Carolyn Hax: Does racism explain why they were excluded from the guest list?

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Dear Caroline: My old friend, who still introduces me to others as his best friend, got married and did not invite me and another close friend of ours to his wedding. We were his best friends in the world and were very close. When we asked him about the plans, he said he wasn’t getting married so we didn’t have to go to the West Coast to be there. He wanted something very minimal. We respected his decision.

During a visit to his home a few months later, we learned from his wife that he had indeed married. A few years have passed and now my friend calls regularly for advice and help with his marriage. Should I feel obligated to help my deceitful friend with his marital problems, since he left me out of his marriage? A detail: we are people of color and the woman is not. She comes from a wealthy white family on the West Coast. Have we been separated from marriage?

Excluded: You know better than I, and you don’t know because you haven’t tried to find out. You are not obtuse. You can guess, add 2+2 and generate informed opinions. You probably know a lot of history that way.

But according to your own testimony, you do not equate this with the certainty that your friend had racist motives for excluding you. Right? Because exclusion based on race would be horrible and end the friendship on the spot, yet you didn’t even follow when you learned his lie. Hmm.

And maybe you don’t feel the same sense of the best friendship anymore, but you’re still there for him, taking his “regular” calls, reciting your lines like his friend, which may be muscle memory, but tell me still you think there may have been a fairly innocent explanation for his lie.

Seems fair to me because the only thing you know for sure is that he said one thing and did another. That’s it. (Well, that and everyone’s skin color.) So you clearly need more information. Yet instead of saying anything, you quietly harbored your pain, your resentment, and your terrible theories while pretending that you’re still his best friend. By the way, this is also “duplicity”. It’s reactive where his lie was proactive, but still.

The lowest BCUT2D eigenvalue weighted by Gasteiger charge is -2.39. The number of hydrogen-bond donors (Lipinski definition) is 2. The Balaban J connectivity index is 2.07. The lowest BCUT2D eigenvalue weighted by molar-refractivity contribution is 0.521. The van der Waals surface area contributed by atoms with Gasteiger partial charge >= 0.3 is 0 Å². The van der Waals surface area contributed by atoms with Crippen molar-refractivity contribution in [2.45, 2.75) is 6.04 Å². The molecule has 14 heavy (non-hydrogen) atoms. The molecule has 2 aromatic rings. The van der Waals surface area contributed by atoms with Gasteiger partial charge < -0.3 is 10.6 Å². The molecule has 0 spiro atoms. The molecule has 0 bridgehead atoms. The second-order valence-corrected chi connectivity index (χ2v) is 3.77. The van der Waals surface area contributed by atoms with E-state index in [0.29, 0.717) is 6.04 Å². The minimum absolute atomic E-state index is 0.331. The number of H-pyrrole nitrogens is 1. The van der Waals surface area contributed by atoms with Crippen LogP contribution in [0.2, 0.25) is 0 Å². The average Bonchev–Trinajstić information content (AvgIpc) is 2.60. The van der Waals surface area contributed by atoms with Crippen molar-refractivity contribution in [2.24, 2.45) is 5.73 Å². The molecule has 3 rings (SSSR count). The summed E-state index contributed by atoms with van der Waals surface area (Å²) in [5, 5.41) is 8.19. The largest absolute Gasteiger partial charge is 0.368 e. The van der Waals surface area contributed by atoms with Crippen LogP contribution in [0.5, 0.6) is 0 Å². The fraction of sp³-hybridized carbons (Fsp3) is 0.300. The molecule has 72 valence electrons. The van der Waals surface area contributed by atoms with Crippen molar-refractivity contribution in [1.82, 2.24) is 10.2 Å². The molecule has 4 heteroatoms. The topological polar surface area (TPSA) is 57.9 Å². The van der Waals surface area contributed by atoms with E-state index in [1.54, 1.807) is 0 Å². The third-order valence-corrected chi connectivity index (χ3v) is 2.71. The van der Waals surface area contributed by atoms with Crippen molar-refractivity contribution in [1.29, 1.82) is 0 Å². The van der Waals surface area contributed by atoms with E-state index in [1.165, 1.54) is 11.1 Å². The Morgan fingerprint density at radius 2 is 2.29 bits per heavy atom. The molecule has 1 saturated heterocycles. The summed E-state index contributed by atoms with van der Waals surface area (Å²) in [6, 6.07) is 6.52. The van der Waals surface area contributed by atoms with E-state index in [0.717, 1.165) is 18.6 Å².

Anyway, please go ahead and tell your friend what you know. Say what you think. Ask him if he’s ready to share the real story. Then see if his answer satisfies you. Decide what to do next based on this information. It’s not a perfect remedy, but it’s better than asking me to search my mind for what your friend had on his.

Dear Caroline: During a recent visit with my cousin and his wife, I observed him speaking to her in a very disrespectful and demeaning way on several occasions. It was very painful to witness and I can’t stop thinking about it. He is normally a gentle and good natured soul. I’m tempted to approach him about it, but I’m afraid to overstep my bounds. Your thoughts?

Distressed: Reporting abuse that you witness first-hand is not overkill. Or inquire about loved ones who haven’t been themselves lately. Ask him, “Are you okay? You seemed pissed off last week,” and have an objective example handy, just the facts.

In other words, at least start with the possibility that he’s mismanaging his stress over something more sinister, and offer an ear. If it persists or gets worse, thehotline.org can help you take the next step.

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